Job Search Advice

References: They’re Like Yelp for Your Resume

June 29, 2015
hand holding up pinky finger

Ever made plans to go to a restaurant only to have your mind changed by the reviews online? Or maybe you’ve been on the fence about whether to buy something until a friend said such great things about it that you went online and ordered it right away. Other people’s opinions matter to us, and that is why references can be your greatest secret weapon. References are like Yelp, for your resume.

The References section of the application is the employer giving you the opportunity to assemble the perfect team of reviewers to help them make decisions when they aren’t 100 percent convinced that you’re the person for the job. Your references are your advocates. They are people who believe in your character, abilities, or proven track record of reliability. Choose wisely. Understand what role your references play. Make sure you have your references’ approval to list them, make sure they know what position you’re going for, and make sure they sound good on the phone. The last thing you want is an employer to have a poor experience with a reference. Your references are a reflection of you. Make sure they show the best possible professional side of you.

“From an employer’s perspective, if you pay attention to detail by preparing your references, you’re also likely to show attention to detail when working with patients.”

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Careers, On the Job

8 Ways to Manage Your Workday

June 26, 2015
multiple sticky notes make an image of a light bulb

No matter that type of environment you work in, chances are you have a myriad of tasks to complete on a daily basis. It can feel overwhelming knowing you have so many tasks to do and only 8 hours in which to do it. Here are a few suggestions to help manage your time wisely.

1. Wear a watch.

This may seem simple and maybe even silly considering we all have smart phones that give us the time. However, every time glance at your cell, you run the risk of finding a distraction with the constant notifications and new texts and emails flooding your inbox. A watch can help you stay on task, while your cell rests out of sight.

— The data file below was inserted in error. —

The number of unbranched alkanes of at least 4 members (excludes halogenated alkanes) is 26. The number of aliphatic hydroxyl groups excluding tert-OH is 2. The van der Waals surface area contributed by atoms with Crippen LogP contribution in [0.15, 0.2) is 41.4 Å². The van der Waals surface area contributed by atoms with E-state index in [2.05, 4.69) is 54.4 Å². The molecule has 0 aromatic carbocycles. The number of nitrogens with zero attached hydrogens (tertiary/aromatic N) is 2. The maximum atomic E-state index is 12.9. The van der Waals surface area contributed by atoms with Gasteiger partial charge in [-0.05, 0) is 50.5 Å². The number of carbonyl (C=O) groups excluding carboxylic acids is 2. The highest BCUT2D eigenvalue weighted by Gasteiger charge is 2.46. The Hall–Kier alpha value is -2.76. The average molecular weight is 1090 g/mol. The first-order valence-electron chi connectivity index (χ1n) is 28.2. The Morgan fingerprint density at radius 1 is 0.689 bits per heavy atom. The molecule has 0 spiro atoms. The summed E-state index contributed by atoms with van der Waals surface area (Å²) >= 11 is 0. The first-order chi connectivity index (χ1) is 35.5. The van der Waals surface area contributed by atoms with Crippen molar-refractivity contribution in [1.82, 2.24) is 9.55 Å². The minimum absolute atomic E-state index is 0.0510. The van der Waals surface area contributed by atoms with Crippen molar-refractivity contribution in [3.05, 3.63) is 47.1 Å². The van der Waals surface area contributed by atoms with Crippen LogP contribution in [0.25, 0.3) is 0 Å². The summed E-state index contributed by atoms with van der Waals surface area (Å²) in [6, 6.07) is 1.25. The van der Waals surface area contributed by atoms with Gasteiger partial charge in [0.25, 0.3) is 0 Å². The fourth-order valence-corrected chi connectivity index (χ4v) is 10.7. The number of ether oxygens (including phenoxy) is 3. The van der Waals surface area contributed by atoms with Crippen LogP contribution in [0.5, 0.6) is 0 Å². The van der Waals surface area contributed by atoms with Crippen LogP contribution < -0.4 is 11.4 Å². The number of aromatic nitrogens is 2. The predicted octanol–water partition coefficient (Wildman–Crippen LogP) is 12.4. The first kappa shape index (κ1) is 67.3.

2. Utilize Outlook Calendar or iCal.

Use any calendar application that allows you to log not only meetings and deadlines, but daily tasks and projects as well. Take it old school with a day planner if you are more of a visual person or if you want to physically write down items that need blocks of time allocated for completion. If you have a super important task that needs done, schedule time to do it, rather than hoping you can squeeze it into your day. Print off the calendar and carry it with you to meetings so you are aware of what is next on your daily schedule.
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On the Job

Focusing in a Loud Office Environment

June 25, 2015
illustration of people with thought bubbles, multiple colors

Whether it’s a co-worker singing or taking a conference call from their desk, working in an open office environment can sometimes be distracting and disturbing to your work day. If you’re looking for ways to focus on your work without straining your professional relationships, try the following tips.

Use headphones.

Although it’s still noise, picking your favorite calming music may be less distracting than your co-workers. Some people also find it easier to concentrate when listening to music without words, so maybe try classical music. Internet radio stations are a great source for all kinds of genres and styles of music.

Go for a quick walk.

If you’re feeling frustrated or unable to complete your work, sometimes going for a quick walk will help clear your head and help you refocus when you get back. Also, by the time you return, your co-worker may have wrapped up their distracting activity.

Snack on some chips.

The loud chomping may help drown out the noise and help you concentrate.
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Job Search Advice

How to Overcome Interview Anxiety

June 19, 2015
Questions mark that looks like woman's profile